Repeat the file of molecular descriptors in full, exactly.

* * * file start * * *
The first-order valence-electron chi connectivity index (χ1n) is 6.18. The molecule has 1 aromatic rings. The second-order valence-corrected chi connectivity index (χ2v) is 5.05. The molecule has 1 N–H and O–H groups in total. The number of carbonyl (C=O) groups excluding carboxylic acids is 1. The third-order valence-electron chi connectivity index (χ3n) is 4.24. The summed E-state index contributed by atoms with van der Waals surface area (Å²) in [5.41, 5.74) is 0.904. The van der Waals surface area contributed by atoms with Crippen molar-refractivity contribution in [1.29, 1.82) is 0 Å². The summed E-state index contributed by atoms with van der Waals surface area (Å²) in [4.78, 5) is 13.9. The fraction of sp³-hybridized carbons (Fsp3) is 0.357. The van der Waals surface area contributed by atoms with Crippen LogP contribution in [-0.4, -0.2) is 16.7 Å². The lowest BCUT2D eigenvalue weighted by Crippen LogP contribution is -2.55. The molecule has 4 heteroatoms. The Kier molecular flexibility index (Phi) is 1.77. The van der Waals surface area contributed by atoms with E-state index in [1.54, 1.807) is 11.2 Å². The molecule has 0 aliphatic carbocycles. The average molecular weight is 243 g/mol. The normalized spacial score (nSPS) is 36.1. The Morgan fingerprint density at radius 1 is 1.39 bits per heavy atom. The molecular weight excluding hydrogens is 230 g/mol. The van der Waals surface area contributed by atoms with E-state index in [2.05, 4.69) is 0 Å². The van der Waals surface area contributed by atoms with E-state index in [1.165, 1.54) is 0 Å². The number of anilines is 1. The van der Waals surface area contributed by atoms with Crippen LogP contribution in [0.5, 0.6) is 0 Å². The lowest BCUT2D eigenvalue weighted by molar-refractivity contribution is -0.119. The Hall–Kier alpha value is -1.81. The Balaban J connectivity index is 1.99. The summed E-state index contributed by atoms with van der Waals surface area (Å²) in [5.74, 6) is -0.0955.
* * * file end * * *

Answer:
The first-order valence-electron chi connectivity index (χ1n) is 6.18. The molecule has 1 aromatic rings. The second-order valence-corrected chi connectivity index (χ2v) is 5.05. The molecule has 1 N–H and O–H groups in total. The number of carbonyl (C=O) groups excluding carboxylic acids is 1. The third-order valence-electron chi connectivity index (χ3n) is 4.24. The summed E-state index contributed by atoms with van der Waals surface area (Å²) in [5.41, 5.74) is 0.904. The van der Waals surface area contributed by atoms with Crippen molar-refractivity contribution in [1.29, 1.82) is 0 Å². The summed E-state index contributed by atoms with van der Waals surface area (Å²) in [4.78, 5) is 13.9. The fraction of sp³-hybridized carbons (Fsp3) is 0.357. The van der Waals surface area contributed by atoms with Crippen LogP contribution in [-0.4, -0.2) is 16.7 Å². The lowest BCUT2D eigenvalue weighted by Crippen LogP contribution is -2.55. The molecule has 4 heteroatoms. The Kier molecular flexibility index (Phi) is 1.77. The van der Waals surface area contributed by atoms with E-state index in [1.54, 1.807) is 11.2 Å². The molecule has 0 aliphatic carbocycles. The average molecular weight is 243 g/mol. The normalized spacial score (nSPS) is 36.1. The Morgan fingerprint density at radius 1 is 1.39 bits per heavy atom. The molecular weight excluding hydrogens is 230 g/mol. The van der Waals surface area contributed by atoms with E-state index in [2.05, 4.69) is 0 Å². The van der Waals surface area contributed by atoms with E-state index in [1.165, 1.54) is 0 Å². The number of anilines is 1. The van der Waals surface area contributed by atoms with Crippen LogP contribution in [0.5, 0.6) is 0 Å². The lowest BCUT2D eigenvalue weighted by molar-refractivity contribution is -0.119. The Hall–Kier alpha value is -1.81. The Balaban J connectivity index is 1.99. The summed E-state index contributed by atoms with van der Waals surface area (Å²) in [5.74, 6) is -0.0955.